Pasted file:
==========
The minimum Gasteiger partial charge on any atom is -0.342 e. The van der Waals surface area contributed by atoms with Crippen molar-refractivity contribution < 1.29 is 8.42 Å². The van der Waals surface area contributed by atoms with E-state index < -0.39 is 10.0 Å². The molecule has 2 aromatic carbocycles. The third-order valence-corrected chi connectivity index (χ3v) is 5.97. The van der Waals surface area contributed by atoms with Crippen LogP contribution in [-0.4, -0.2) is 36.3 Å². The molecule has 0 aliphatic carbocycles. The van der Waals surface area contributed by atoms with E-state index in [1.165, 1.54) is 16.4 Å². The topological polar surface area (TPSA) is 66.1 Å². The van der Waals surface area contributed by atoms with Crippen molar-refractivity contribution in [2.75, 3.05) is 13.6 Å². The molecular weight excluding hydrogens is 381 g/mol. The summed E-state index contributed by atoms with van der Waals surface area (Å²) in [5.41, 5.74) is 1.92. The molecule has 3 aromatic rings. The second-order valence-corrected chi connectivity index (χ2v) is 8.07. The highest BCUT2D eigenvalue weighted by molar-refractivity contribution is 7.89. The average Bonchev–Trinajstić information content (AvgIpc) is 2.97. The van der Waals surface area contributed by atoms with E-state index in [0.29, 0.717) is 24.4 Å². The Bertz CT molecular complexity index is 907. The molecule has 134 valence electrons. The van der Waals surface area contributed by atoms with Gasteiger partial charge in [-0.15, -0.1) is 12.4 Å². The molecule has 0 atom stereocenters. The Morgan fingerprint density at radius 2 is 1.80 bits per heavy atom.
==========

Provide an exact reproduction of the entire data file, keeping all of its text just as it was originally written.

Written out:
The minimum Gasteiger partial charge on any atom is -0.342 e. The van der Waals surface area contributed by atoms with Crippen molar-refractivity contribution < 1.29 is 8.42 Å². The van der Waals surface area contributed by atoms with E-state index < -0.39 is 10.0 Å². The molecule has 2 aromatic carbocycles. The third-order valence-corrected chi connectivity index (χ3v) is 5.97. The van der Waals surface area contributed by atoms with Crippen LogP contribution in [-0.4, -0.2) is 36.3 Å². The molecule has 0 aliphatic carbocycles. The van der Waals surface area contributed by atoms with E-state index in [1.165, 1.54) is 16.4 Å². The topological polar surface area (TPSA) is 66.1 Å². The van der Waals surface area contributed by atoms with Crippen molar-refractivity contribution in [2.75, 3.05) is 13.6 Å². The molecular weight excluding hydrogens is 381 g/mol. The summed E-state index contributed by atoms with van der Waals surface area (Å²) in [5.41, 5.74) is 1.92. The molecule has 3 aromatic rings. The second-order valence-corrected chi connectivity index (χ2v) is 8.07. The highest BCUT2D eigenvalue weighted by molar-refractivity contribution is 7.89. The average Bonchev–Trinajstić information content (AvgIpc) is 2.97. The van der Waals surface area contributed by atoms with E-state index in [0.29, 0.717) is 24.4 Å². The Bertz CT molecular complexity index is 907. The molecule has 134 valence electrons. The van der Waals surface area contributed by atoms with Gasteiger partial charge in [-0.15, -0.1) is 12.4 Å². The molecule has 0 atom stereocenters. The Morgan fingerprint density at radius 2 is 1.80 bits per heavy atom.